What's DBT? You may ask. It's an acronym for Dialectical Behavioral Therapy.
More therapy? You may ask. Haven't you had enough of that?
Not like this. The goal of DBT is to build mastery and create a life worth living. That's literally the mission statement. The first time I heard this, it cleared all of my preconceived notions that it might be some kind of quack invention of psychology to get me to spend more on copayments for something that would just leave me feeling like I needed the next level of help.
Originally, I did not want to go to DBT. My psychiatrist encouraged me to join a local DBT group therapy program and when he told me that it was the leading treatment for BPD (Borderline Personality Disorder) I felt shame and resentment. I didn't want to acknowledge that I had BPD, let alone be in a room full of other people I'd personally deemed 'crazy' and 'inherently manipulative' for years. It was already a huge blow to receive the BPD diagnosis, but actively seeking help for it meant additionally accepting the diagnosis.
During my intake session, I deliberately acted like a belligerent five year-old so that I couldn't be placed in the program, but between my theatrics and a series of diagnostics, I was diagnosed by a second professional and offered a spot in the program. I looked at my stats on all of the charts that gave rankings on my mental well-being and the only issue I didn't have was social anxiety. Every other issue you could map, especially ideation, was there. I looked at the scars on my body, I remembered how much my psychosis was making my mother sick to her stomach, and agreed to join the program.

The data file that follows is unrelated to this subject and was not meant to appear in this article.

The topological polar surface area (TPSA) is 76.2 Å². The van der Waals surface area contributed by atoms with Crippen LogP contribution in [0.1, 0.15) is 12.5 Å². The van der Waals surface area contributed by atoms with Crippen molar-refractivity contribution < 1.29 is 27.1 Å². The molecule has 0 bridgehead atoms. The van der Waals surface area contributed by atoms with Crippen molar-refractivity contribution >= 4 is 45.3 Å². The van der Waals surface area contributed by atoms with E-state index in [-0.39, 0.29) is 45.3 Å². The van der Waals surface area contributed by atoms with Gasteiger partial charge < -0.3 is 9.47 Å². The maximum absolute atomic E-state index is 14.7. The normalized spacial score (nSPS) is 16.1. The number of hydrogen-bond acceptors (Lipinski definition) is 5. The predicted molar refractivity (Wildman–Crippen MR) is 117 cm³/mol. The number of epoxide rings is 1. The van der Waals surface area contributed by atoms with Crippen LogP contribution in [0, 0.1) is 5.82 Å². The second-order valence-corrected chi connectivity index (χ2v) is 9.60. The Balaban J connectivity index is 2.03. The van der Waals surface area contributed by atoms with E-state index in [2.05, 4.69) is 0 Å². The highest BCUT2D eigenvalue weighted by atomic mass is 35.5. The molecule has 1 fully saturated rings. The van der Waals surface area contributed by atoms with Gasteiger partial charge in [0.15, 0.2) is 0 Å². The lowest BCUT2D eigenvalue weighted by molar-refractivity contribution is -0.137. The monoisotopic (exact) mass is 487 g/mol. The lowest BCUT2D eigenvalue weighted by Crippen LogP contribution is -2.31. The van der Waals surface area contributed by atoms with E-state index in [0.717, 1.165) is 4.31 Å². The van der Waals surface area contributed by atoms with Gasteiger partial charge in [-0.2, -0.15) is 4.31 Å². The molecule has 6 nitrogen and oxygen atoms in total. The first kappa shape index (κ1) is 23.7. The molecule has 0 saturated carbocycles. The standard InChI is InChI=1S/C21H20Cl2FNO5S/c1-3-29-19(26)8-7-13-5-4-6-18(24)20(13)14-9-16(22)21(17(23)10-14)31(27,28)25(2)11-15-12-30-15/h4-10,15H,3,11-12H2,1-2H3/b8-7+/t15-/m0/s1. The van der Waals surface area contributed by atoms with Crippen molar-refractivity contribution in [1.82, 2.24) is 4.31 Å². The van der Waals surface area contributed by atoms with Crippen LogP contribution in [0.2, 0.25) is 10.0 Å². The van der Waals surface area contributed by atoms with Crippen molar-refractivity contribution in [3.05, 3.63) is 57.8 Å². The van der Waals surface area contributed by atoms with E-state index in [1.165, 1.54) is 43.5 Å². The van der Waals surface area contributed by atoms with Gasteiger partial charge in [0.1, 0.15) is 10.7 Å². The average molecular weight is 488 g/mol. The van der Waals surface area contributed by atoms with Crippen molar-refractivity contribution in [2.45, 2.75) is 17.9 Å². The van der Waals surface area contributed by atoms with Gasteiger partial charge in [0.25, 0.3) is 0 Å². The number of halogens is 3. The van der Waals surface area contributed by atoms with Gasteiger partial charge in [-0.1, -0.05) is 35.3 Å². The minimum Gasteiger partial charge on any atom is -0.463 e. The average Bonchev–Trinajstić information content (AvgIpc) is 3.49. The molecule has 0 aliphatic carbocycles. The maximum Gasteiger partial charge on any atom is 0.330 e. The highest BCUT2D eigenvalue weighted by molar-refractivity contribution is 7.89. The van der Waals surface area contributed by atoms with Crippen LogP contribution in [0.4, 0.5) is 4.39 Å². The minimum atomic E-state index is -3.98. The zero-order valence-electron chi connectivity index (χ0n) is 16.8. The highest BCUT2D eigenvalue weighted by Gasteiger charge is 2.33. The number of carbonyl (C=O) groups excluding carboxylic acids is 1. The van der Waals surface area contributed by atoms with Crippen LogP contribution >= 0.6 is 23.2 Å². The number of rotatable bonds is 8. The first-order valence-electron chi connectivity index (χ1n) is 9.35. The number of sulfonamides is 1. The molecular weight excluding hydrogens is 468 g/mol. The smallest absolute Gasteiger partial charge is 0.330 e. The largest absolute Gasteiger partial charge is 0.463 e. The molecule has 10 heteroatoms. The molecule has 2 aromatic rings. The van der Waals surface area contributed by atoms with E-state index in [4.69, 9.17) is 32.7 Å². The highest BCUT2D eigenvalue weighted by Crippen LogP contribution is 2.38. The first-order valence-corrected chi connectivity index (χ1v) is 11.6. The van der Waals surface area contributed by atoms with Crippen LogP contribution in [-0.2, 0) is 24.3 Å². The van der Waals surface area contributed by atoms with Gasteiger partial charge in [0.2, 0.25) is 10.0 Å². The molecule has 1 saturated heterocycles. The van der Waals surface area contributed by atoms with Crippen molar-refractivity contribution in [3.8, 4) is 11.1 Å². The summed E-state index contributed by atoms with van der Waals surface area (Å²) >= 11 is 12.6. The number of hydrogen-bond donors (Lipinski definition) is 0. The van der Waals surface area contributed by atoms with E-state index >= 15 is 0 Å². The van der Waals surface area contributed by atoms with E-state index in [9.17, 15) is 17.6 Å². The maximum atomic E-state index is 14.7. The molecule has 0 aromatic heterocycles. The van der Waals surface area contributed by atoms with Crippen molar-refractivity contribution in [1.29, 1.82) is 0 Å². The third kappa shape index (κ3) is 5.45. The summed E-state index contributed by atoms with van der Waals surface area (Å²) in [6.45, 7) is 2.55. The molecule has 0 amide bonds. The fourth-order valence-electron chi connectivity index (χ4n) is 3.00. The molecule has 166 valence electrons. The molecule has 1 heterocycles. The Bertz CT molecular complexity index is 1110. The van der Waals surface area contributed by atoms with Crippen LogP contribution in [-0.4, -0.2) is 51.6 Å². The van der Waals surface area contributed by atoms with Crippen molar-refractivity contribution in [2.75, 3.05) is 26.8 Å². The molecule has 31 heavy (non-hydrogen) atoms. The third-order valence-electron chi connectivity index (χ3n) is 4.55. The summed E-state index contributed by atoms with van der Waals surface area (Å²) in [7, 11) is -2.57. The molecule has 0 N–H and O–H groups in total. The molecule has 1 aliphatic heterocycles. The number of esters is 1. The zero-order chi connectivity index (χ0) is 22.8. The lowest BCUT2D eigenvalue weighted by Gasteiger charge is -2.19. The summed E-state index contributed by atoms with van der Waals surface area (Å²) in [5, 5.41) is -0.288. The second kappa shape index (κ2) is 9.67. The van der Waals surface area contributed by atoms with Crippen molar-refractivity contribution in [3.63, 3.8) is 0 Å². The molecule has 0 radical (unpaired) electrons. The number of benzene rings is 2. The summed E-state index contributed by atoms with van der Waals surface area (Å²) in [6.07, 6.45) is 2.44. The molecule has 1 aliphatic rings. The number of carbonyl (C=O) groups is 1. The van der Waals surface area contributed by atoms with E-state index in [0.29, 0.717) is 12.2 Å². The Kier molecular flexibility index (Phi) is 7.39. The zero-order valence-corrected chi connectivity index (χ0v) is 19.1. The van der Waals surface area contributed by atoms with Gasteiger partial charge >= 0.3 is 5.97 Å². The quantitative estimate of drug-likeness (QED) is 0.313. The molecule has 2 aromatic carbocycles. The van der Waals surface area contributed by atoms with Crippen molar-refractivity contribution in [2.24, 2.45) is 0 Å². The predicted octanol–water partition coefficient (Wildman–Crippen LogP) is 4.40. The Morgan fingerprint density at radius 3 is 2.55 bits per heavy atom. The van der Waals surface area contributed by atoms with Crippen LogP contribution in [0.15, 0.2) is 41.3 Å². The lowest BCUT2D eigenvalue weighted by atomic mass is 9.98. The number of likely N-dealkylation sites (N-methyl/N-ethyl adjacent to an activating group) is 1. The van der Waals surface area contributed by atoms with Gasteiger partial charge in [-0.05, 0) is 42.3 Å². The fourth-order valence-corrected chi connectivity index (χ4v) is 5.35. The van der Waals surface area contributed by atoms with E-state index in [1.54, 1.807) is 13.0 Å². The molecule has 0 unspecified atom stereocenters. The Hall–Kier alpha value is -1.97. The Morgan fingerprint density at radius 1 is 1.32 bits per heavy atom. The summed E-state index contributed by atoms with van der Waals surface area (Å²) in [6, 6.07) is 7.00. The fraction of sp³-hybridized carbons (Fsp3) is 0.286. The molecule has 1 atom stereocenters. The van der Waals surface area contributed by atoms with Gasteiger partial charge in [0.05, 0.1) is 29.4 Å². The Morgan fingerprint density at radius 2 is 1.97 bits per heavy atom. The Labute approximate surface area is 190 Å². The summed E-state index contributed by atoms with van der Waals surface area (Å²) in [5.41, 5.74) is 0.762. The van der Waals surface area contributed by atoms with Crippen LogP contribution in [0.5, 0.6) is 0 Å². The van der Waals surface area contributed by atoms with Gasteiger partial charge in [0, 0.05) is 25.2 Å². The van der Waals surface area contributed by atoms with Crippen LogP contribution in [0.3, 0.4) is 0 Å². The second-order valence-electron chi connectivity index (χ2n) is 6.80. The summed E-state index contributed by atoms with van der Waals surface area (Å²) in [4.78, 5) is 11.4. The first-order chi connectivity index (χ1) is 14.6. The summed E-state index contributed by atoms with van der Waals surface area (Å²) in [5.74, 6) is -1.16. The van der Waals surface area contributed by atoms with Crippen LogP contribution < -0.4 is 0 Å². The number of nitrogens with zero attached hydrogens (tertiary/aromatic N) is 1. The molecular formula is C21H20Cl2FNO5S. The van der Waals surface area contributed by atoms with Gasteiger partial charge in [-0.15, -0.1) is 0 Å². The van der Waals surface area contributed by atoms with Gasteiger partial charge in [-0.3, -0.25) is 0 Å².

The single most damaging and notable characteristic of BPD is 'black and white thinking'. In DBT, we counter this using 'Wise Mind', a concept where we pull ourselves together for several minutes of mindful breathing and then actively remind ourselves to make decisions that are 'in the middle' - not just fact-based but not just emotion-based.
This is without a doubt the most difficult therapy I've ever withgone because it requires that you truly take the skills from those 90-minute classes home with you and apply them to your life. But in nine weeks, I've learned to respect myself, build a toolkit for when my mind is under attack, and more. And studies are showing that DBT is effective for depression, anxiety, OCD, eating disorders, PTSD, and other maladies of the mind.
If you are really struggling today, do a google search. Three letters. You're a human being, and you're the one who's going to have to do the work if you so choose, so none of it will be perfect. But I guarantee that if you are one of the millions of people struggling with malady, at least one of the four components of DBT can do something for you.